The Fruit Growers League has disbanded after 96 years, due to dwindling league participants and significant revenue losses. Founded in 1913 to help Rogue Valley, OR, pear growers fight fire blight, the organization went on to tackle additional pear growers’ issues such as pest control, air quality, and land-use laws.
The league’s successes included funding research at Oregon State University’s Southern Oregon Research and Extension Center, as well as compelling the passage of an ordinance in Jackson County requiring the removal of abandoned orchards.
The industry is now dominated by some of the largest pear orchards in the world, with fewer than a dozen small growers who pack fruit to ship and a few more who market locally, according to Bill Eckart, executive director for the Fruit Growers League since 2002.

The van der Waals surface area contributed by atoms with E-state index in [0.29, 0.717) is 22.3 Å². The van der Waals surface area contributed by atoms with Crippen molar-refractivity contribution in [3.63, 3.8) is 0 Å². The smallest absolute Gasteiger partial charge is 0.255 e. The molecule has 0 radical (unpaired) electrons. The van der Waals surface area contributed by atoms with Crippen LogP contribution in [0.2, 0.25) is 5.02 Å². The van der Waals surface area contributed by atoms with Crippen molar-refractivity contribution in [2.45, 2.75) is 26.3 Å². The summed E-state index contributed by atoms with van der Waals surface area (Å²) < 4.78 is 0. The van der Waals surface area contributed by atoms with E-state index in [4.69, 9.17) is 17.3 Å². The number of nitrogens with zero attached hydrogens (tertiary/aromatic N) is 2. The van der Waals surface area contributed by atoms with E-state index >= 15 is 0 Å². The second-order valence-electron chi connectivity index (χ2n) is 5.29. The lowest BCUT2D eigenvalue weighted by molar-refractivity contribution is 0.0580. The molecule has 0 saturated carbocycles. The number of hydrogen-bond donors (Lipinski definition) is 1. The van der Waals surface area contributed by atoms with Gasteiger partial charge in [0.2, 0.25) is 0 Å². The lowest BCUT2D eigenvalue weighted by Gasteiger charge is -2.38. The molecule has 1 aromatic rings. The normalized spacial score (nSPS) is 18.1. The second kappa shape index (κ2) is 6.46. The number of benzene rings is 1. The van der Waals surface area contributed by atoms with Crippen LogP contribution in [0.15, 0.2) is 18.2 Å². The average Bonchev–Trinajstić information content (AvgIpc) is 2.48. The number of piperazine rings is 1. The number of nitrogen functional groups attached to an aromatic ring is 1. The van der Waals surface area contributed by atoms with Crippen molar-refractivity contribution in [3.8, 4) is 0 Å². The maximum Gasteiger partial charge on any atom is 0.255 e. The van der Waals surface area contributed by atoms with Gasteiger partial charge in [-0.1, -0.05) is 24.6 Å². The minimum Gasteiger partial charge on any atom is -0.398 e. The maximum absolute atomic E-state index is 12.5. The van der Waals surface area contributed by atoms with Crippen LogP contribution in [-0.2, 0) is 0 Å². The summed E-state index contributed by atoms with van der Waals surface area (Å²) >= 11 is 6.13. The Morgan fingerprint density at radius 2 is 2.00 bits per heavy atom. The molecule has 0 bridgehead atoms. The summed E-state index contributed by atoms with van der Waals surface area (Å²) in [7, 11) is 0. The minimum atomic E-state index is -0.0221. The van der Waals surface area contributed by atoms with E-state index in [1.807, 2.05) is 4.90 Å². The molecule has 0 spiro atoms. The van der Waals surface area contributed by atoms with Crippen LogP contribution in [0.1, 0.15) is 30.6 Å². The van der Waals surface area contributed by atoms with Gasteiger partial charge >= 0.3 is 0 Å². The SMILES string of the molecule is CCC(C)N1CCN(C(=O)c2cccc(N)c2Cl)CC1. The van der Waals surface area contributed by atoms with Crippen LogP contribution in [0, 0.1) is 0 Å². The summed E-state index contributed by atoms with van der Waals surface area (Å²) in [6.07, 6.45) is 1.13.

The large companies who were part of the organization provided the bulk of its funding, and the smaller growers were represented by the packing cooperative Southern Oregon Sales. That company’s closure in 2008 cut revenue because it had collected fees for the league from its members. Taking into account the diminishing roster of league members and their inability to afford an office and a director, the remaining members voted in December to disband.
The league’s office has closed, and the group’s files will go to the Southern Oregon Research and Extension Center. Eckart is also working with a variety of institutions to preserve the organization’s records of the area’s agricultural history.